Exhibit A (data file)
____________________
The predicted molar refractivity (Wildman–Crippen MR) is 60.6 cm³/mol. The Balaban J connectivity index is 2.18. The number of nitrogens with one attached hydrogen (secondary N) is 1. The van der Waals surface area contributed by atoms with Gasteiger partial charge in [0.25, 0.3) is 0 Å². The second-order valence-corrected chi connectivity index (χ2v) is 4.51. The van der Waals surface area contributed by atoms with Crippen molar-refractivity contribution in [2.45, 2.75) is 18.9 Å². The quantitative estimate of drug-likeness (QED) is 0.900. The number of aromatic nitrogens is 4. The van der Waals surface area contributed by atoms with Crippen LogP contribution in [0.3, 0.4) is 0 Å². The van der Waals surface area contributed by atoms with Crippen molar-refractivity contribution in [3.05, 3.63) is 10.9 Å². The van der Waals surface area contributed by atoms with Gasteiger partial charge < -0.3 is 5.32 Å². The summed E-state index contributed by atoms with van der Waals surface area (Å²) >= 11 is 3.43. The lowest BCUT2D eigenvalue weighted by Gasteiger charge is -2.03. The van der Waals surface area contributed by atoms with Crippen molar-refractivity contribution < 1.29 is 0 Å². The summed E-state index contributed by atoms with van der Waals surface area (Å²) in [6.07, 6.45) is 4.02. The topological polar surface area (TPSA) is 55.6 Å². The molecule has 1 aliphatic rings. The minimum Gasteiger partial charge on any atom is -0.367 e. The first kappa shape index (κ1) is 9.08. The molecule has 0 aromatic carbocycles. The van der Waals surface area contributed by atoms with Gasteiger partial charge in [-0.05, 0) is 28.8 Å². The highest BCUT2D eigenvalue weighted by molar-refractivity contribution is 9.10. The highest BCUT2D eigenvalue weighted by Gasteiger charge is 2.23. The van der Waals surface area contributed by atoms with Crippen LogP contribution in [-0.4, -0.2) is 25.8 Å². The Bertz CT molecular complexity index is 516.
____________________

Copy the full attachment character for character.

The predicted molar refractivity (Wildman–Crippen MR) is 60.6 cm³/mol. The Balaban J connectivity index is 2.18. The number of nitrogens with one attached hydrogen (secondary N) is 1. The van der Waals surface area contributed by atoms with Gasteiger partial charge in [0.25, 0.3) is 0 Å². The second-order valence-corrected chi connectivity index (χ2v) is 4.51. The van der Waals surface area contributed by atoms with Crippen molar-refractivity contribution in [2.45, 2.75) is 18.9 Å². The quantitative estimate of drug-likeness (QED) is 0.900. The number of aromatic nitrogens is 4. The van der Waals surface area contributed by atoms with Crippen LogP contribution in [0.3, 0.4) is 0 Å². The van der Waals surface area contributed by atoms with Crippen molar-refractivity contribution in [3.05, 3.63) is 10.9 Å². The van der Waals surface area contributed by atoms with Gasteiger partial charge < -0.3 is 5.32 Å². The summed E-state index contributed by atoms with van der Waals surface area (Å²) >= 11 is 3.43. The lowest BCUT2D eigenvalue weighted by Gasteiger charge is -2.03. The van der Waals surface area contributed by atoms with Crippen molar-refractivity contribution < 1.29 is 0 Å². The summed E-state index contributed by atoms with van der Waals surface area (Å²) in [6.07, 6.45) is 4.02. The topological polar surface area (TPSA) is 55.6 Å². The molecule has 1 aliphatic rings. The minimum Gasteiger partial charge on any atom is -0.367 e. The first kappa shape index (κ1) is 9.08. The molecule has 0 aromatic carbocycles. The van der Waals surface area contributed by atoms with Gasteiger partial charge in [-0.05, 0) is 28.8 Å². The highest BCUT2D eigenvalue weighted by molar-refractivity contribution is 9.10. The highest BCUT2D eigenvalue weighted by Gasteiger charge is 2.23. The van der Waals surface area contributed by atoms with Crippen LogP contribution in [-0.4, -0.2) is 25.8 Å². The Bertz CT molecular complexity index is 516.